"This is Alabama," James says in the ad, looking straight into the camera. "We speak English. If you want to live here, learn it. We're only giving that test in English if I'm governor. Maybe it's the business man in me, but we'll save money. And it make sense."
The issue of printing driver's licenses in different languages could be a legitimate issue, CBS News Chief Political Correspondent, the Atlantic's Marc Ambinder wrote at the time, "but the ethnic coding in the ad is unmistakable, especially because it's not the type of thing that voters in Alabama would care about unless someone deigned to bring it to their attention."
In another example of Jan Brewer's attempts to capitalize from her showdown with Mr. Obama over immigration policies, the Arizona governorin June blasting the president for new federal signs in the Arizona desert warning visitors about illegal activity.
"This is an outrage," Brewer says in the ad. "Washington says our border is as safe as it has ever been. Does this look safe to you?"
Released by the Republican Study Committee in August, this video splices a speech from President Ronald Reagan with contrasting remarks from Democratic leaders.
California's Republican Senate candidate Carly Fiorina had re-posted the video on YouTube.with this ad against her primary opponent Tom Campbell, released in February. The official ad, released by a political action committee, is no longer online, but others have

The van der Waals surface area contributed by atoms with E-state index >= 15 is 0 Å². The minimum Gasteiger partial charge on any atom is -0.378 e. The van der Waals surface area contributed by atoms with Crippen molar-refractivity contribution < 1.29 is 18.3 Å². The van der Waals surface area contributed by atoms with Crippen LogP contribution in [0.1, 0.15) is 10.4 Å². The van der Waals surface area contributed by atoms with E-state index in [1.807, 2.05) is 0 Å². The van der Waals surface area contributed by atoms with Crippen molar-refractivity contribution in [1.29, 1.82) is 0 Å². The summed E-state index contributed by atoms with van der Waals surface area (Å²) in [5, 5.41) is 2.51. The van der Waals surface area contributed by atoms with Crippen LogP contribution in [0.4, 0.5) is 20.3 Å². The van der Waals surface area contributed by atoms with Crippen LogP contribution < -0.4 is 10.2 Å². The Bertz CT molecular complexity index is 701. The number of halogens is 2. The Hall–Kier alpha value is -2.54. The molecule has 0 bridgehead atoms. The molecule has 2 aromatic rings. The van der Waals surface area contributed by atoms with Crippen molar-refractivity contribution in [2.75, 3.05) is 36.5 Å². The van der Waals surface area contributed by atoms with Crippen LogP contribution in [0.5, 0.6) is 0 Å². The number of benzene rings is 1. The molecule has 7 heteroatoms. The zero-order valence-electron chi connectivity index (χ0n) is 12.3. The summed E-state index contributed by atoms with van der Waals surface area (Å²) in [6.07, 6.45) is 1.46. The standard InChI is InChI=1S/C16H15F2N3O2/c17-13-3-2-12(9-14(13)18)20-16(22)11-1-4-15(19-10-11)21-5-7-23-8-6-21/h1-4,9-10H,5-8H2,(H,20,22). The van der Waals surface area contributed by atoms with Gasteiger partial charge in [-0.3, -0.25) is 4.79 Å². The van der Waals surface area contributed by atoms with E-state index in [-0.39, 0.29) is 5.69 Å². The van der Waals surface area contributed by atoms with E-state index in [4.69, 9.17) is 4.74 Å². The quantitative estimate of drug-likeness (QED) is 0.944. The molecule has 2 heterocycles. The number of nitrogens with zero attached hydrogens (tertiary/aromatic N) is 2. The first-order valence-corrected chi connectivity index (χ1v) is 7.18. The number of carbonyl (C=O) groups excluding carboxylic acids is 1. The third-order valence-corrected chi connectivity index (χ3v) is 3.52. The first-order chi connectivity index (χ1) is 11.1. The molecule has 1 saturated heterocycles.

This video of then-Republican gubernatorial candidate Chris Christie shows (as the title suggests) the New Jersey politician responding to an angry teacher at a town hall meeting. It went viral in September, and Christie went on toin the blue state two months later.
The last video is the third on the list from Arizona Gov. Jan Brewer on the topic of immigration. The video pokes fun at politicians who criticized the Arizona immigration law without reading the legislation.
Top 10 Campaign Videos
The following videos were the top 10 to come directly from politicians' official YouTube pages within the last year:
1. "We are Better than That!!!!!," Dale Peterson of Alabama, at least 1,965,450 views
2. "President Obama, No One in Arizona is Laughing," Jan Brewer of Arizona, at least 1,098,210 views
3. "Language," Tim James of Alabama, 1,013,686 views
4. "Governor Christie Responds To Teacher During Town Hall," Chris Christie of New Jersey, at least 734,484 views
5. "Nancy Pelosi, Wicked Witch," John Dennis, California (removed from YouTube, but)
6. "Ben Quayle Commercial," Ben Quayle of Arizona, at least 499,924 views
7. "Gather Your Armies," Rick Barber of Alabama, at least 414,158 views
8. "McCain TV Ad: "Complete The Danged Fence", John McCain of Arizona, at least 356,591 views
9. "Hot Air: The Movie," Carly Fiorina of California, at least 357,268 views
10. "I'm You," Christine O'Donnell of Delaware, at least 419,908 views
(Note: Parodies of "I'm You" (such as "Songify This") received millions more views than O'Donnell's original ad. But while they were popular on the national level, Google data shows that O'Donnell's own ad has received more views in Delaware than any of the parodies.)
Top Politicians on YouTube
Below are the politicians whose official YouTube pages have received the most views, as of November 1, 2 p.m. ET:
2. Jerry Brown
3. Rob Steele
5. Jack Conway
6. Marco Rubio
8. Joe Sestak
9. Chris Coons
10. Dino RossiCampaign 2010's Biggest Online Moments